hitting the target
Two zhong characters on oracle bones
Zhong1 means center, to be in the center, middle, among, medium, halfway. Pronounced as zhòng: to hit the target, to be struck. It is a picture of a pole with a banner in the middle of a circle.
A famous story from the Mahabharata (a Sanskrit epic of ancient India about the sons of Kunti):
When the master of archery was teaching the sons of Kunti, he told them to shoot a bird on a high rampart. He asked them one by one what they saw when aiming the arrow.
One saw a rampart with a bird, another only the bird. But Arjuna saw only an eye. He never missed his target because he was one with it, he was in the center.
In the Yijing, in hex.40, top line: The Gōng (duke) shoots a falcon on the top of a high rampart. He hits it. Harvest is sure.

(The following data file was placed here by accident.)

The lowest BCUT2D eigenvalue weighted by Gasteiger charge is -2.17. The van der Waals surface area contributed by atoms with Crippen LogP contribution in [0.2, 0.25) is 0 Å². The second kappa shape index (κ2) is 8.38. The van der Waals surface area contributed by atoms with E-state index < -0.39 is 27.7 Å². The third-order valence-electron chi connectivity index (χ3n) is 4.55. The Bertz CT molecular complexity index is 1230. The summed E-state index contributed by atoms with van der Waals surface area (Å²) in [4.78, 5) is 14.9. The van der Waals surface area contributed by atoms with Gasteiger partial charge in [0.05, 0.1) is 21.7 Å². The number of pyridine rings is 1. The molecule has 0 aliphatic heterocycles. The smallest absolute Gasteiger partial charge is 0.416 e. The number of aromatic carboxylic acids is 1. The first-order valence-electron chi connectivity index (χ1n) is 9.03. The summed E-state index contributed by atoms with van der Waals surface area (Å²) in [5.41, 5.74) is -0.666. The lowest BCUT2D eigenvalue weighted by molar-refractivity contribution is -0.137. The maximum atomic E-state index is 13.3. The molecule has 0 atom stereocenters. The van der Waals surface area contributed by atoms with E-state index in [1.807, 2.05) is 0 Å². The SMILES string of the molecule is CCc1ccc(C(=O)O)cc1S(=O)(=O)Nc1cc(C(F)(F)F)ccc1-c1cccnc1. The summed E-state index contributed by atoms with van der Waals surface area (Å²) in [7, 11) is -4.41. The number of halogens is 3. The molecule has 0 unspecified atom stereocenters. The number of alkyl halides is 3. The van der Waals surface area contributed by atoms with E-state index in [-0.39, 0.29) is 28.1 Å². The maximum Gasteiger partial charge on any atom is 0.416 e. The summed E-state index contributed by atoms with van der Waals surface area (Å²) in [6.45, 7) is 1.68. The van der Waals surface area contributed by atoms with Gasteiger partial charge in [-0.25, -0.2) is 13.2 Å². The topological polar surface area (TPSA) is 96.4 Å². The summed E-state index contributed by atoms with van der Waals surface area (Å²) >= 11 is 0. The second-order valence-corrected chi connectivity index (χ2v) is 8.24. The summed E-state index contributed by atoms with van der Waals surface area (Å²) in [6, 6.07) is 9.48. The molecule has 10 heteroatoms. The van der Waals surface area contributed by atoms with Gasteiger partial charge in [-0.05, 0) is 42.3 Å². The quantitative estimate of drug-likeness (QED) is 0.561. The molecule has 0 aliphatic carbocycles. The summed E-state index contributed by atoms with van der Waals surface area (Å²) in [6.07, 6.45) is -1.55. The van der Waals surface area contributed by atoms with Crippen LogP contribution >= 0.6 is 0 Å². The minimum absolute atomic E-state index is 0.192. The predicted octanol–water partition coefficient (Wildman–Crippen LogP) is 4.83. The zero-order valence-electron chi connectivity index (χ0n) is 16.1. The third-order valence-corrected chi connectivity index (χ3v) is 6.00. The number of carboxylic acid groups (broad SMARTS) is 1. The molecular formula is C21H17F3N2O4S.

A zhong-character on silk
In the Yi zhong is part of the name of hexagram 61, but in the other hexagrams there are only six places where it occurs. Two of them refer to the sun in the center of heaven: noon.
Center of the forest in hex.3 line 3 is its most simple use.
Three occurences are about 'moving central': 24 line 4 and 42 lines 3 and 4. Moving central can be 'going halfway', 'avoiding any excess', but also 'moving in the center'.
Moving in the center is being one with what one does, or following the 'road of the mean', a combination of 'being one with what one does' with 'avoiding any excess'.
China is 'The Middle Kingdom', Zhongguo: the country situated in the center of the earth. Where you are is always the center of the earth: it stretches in all directions around you.
Very interesting is the meaning of 'hitting target' (see Kunst 1985), which expands 'moving central'. You are not only staying in between two extremes, but 'hitting target' while doing it.